Faster media = faster websites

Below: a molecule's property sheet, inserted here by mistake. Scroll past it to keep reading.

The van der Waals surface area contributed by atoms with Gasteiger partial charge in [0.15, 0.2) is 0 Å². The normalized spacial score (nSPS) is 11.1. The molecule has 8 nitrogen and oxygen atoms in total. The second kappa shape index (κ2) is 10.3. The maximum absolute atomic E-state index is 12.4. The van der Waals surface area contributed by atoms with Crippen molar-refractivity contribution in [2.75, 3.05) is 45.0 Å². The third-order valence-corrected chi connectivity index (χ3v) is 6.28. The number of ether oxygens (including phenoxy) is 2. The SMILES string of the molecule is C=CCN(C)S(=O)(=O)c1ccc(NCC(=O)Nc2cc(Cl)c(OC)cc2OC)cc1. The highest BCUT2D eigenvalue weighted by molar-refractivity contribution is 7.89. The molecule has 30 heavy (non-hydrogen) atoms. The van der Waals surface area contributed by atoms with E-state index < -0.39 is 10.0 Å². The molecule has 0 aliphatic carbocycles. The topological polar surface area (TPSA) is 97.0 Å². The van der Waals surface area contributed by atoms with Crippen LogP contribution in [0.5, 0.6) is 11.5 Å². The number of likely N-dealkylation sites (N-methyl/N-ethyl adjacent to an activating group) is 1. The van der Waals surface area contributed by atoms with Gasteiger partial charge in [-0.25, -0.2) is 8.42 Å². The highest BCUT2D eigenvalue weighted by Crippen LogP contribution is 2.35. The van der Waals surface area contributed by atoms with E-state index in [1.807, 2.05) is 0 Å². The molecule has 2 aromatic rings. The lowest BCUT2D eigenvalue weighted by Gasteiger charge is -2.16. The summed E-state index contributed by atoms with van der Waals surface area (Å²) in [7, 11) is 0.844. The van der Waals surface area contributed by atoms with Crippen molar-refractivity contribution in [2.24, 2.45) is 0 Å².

As eCommerce all around the world has shifted to a predominantly online-first platform the need to provide a high performance website to your users has significantly increased. And on top of that, google has announced that as of May 2021 Core Web Vitals will have a direct impact on page rankings and SEO making web performance even more significant. Come learn the basics of web performance and how it relates to media. Using a simple React based ecommerce app in conjunction with a media optimizing product, you can learn how to deliver the optimal format and fidelity, potentially improving your page rankings.